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Just One Year (Just One Day #2)

By:Gayle Forman

on holiday here?"




Black hair. Soft breath. A gnawing feeling that I've misplaced something valuable. I pat my pocket.

"My things?" I ask.

"They found your bag and its contents scattered at the scene. Your passport was still inside. So was your wallet."

He hands it to me. I look at the billfold. There are more than a hundred euros inside, though I seem to recall having a lot more. My identity card is missing.

"We also found this." He shows me a small black book. "There is still quite a bit of money in your wallet, no? It doesn't suggest a robbery, unless you fought off your attackers." He frowns, I assume at the apparent foolishness of this maneuver.

Did I do that? A low fog sits overhead, like the mist coming off the canals in the morning that I used to watch and will to burn off. I was always cold. Yael said it was because though I looked Dutch, her Mediterranean blood was swimming in me. I remember that, remember the scratchy wool blanket I would wrap myself in to stay warm. And though I now know where I am, I don't know why I'm here. I'm not supposed to be in Paris. I'm supposed to be in Holland. Maybe that explains that niggling feeling.

Burn off. Burn off, I will the fog. But it is as stubborn as the Dutch fog. Or maybe my will is as weak as the winter sun. Either way, it doesn't burn off.

"Do you know the date?" the doctor asks.

I try to think, but dates float by like leaves in a gutter. But this is nothing new. I know that I never know the date. I don't need to. I shake my head.

"Do you know what month it is?"

Augustus. Août. No, English. "August."

"Day of the week?"

Donderdag, something in my head says. Thursday. "Thursday?" I try.

"Friday," the doctor corrects, and the gnawing feeling grows stronger. Perhaps I am supposed to be somewhere on Friday.

The intercom buzzes. The doctor picks it up, talks for a minute, hangs up, turns to me. "Radiology will be here in thirty minutes." Then he begins talking to me about commotions cérébrales or concussions and temporary short-term memory loss and cats and scans and none of it is making a lot of sense.

"Is there someone we can call?" he asks. And I feel like there is, but for the life of me, I can't think who. Bram is gone and Saba is gone and Yael might as well be. Who else is there?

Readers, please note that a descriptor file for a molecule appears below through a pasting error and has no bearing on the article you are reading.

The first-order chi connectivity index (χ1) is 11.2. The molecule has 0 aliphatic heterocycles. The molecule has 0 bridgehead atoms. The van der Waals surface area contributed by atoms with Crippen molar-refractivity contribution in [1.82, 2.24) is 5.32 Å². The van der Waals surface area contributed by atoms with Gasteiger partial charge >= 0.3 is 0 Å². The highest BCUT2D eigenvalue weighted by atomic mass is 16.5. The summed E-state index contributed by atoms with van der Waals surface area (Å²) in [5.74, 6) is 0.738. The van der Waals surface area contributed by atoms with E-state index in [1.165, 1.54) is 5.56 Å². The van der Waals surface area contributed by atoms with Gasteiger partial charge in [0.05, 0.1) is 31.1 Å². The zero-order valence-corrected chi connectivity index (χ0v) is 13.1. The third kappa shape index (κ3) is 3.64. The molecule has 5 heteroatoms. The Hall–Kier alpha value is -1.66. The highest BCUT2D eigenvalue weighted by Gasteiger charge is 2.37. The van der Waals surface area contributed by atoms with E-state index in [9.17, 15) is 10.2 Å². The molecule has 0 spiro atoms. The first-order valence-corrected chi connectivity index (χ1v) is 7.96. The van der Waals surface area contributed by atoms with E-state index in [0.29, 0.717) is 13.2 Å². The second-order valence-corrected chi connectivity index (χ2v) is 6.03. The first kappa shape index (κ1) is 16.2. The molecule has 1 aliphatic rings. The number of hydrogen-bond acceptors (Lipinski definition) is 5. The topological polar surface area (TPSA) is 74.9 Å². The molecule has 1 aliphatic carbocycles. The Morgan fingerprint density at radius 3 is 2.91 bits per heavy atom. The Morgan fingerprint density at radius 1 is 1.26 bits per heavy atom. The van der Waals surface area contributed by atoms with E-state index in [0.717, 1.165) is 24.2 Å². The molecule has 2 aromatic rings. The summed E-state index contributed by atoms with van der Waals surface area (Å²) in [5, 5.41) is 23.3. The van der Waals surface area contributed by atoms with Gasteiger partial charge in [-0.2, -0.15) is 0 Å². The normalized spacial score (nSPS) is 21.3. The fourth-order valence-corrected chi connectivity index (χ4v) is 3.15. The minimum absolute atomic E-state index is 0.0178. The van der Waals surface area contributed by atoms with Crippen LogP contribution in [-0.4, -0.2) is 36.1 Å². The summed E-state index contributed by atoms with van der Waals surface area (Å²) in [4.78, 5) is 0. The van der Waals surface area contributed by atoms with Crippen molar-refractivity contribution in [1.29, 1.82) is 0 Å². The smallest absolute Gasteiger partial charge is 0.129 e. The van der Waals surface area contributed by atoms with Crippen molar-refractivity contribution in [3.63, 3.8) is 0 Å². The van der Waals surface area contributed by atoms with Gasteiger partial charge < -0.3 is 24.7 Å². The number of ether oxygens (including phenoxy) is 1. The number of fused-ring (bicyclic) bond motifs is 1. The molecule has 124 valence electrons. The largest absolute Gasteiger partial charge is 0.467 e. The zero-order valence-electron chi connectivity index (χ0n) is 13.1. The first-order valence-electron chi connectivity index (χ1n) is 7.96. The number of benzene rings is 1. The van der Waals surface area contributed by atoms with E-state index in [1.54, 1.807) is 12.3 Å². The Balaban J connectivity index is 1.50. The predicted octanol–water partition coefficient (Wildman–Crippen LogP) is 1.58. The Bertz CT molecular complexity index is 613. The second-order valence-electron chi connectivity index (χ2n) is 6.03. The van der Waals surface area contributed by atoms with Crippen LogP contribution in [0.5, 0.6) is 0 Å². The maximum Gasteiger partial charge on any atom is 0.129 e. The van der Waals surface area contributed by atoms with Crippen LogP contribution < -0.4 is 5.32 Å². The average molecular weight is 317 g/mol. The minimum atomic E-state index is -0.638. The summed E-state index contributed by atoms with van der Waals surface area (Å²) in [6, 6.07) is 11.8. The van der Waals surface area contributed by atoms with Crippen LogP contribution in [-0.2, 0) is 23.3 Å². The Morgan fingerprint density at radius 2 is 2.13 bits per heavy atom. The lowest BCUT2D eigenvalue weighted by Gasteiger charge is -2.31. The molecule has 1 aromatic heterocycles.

The nausea hits, fast, like a wave I had my back to. And then there's puke all over my bloodied shirt. The nurse is quick with the basin, but not quick enough. She gives me a towel to clean myself with. The doctor is saying something about nausea and concussions. There are tears in my eyes. I never did learn to throw up without crying.

The nurse mops my face with another towel. "Oh, I missed a spot," she says with a tender smile. "There, on your watch."

On my wrist is a watch, bright and gold. It's not mine. For the quickest moment, I see it on a girl's wrist. I travel up the hand to a slender arm, a strong shoulder, a swan's neck. When I get to the face, I expect it to be blank, like the faces in the dream. But it's not.

Black hair. Pale skin. Warm eyes.

I look at the watch again. The crystal is cracked but it's still ticking. It reads nine. I begin to suspect what it is I've forgotten.

I try to sit up. The world turns to soup.

The doctor pushes me back onto the bed, a hand on my shoulder. "You are agitated because you are confused. This is all temporary, but we will need to take the CT scan to make sure there is no bleeding on the brain. While we wait, we can attend to your facial lacerations. First I will give you something to make the area numb."

The nurse swabs off my cheek with something orange. "Do not worry. This won't stain."

It doesn't stain; it just stings.

• • •

"I think I should go now," I say when the sutures are done.

The doctor laughs. And for a second I see white skin covered in white dust, but warmer underneath. A white room. A throbbing in my cheek.

"Someone is waiting for me." I don't know who, but I know it's true.

"Who is waiting for you?" the doctor asks.

"I don't remember," I admit.

"Mr. de Ruiter. You must have a CT scan. And, after, I would like to keep you for observation until your mental clarity returns. Until you know who it is who waits for you."

Neck. Skin. Lips. Her fragile-strong hand over my heart. I touch my hand to my chest, over the green scrub shirt the nurse gave me after they cut off my bloody shirt to check for broken ribs. And the name, it's almost right there.

Orderlies come to wheel me to a different floor. I'm loaded into a metal tube that clatters around my head. Maybe it's the noise, but inside the tube, the fog begins to burn off. But there is no sunshine behind it, only a dull, leaden sky as the fragments click together. "I need to go. Now!" I shout from the tube.

There's silence. Then the click of the intercom. "Please hold still," a disembodied voice orders in French.

• • •

I am wheeled back downstairs to wait. It is past twelve o'clock.

I wait more. I remember hospitals, remember exactly why I hate them.

I wait more. I am adrenaline slammed into inertia: a fast car stuck in traffic. I take a coin out of my pocket and do the trick Saba taught me as a little boy. It works. I calm down, and when I do, more of the missing pieces slot into place. We came together to Paris. We are together in Paris. I feel her hand gentle on my side, as she rode on the back of the bicycle. I feel her not-so-gentle hand on my side, as we held each other tight. Last night. In a white room.

The white room. She is in the white room, waiting for me.

I look around. Hospital rooms are never white like people believe. They are beige, taupe, mauve: neutral tones meant to soothe heartbreak. What I wouldn't give to be in an actual white room right now.




• • •

Later, the doctor comes back in. He

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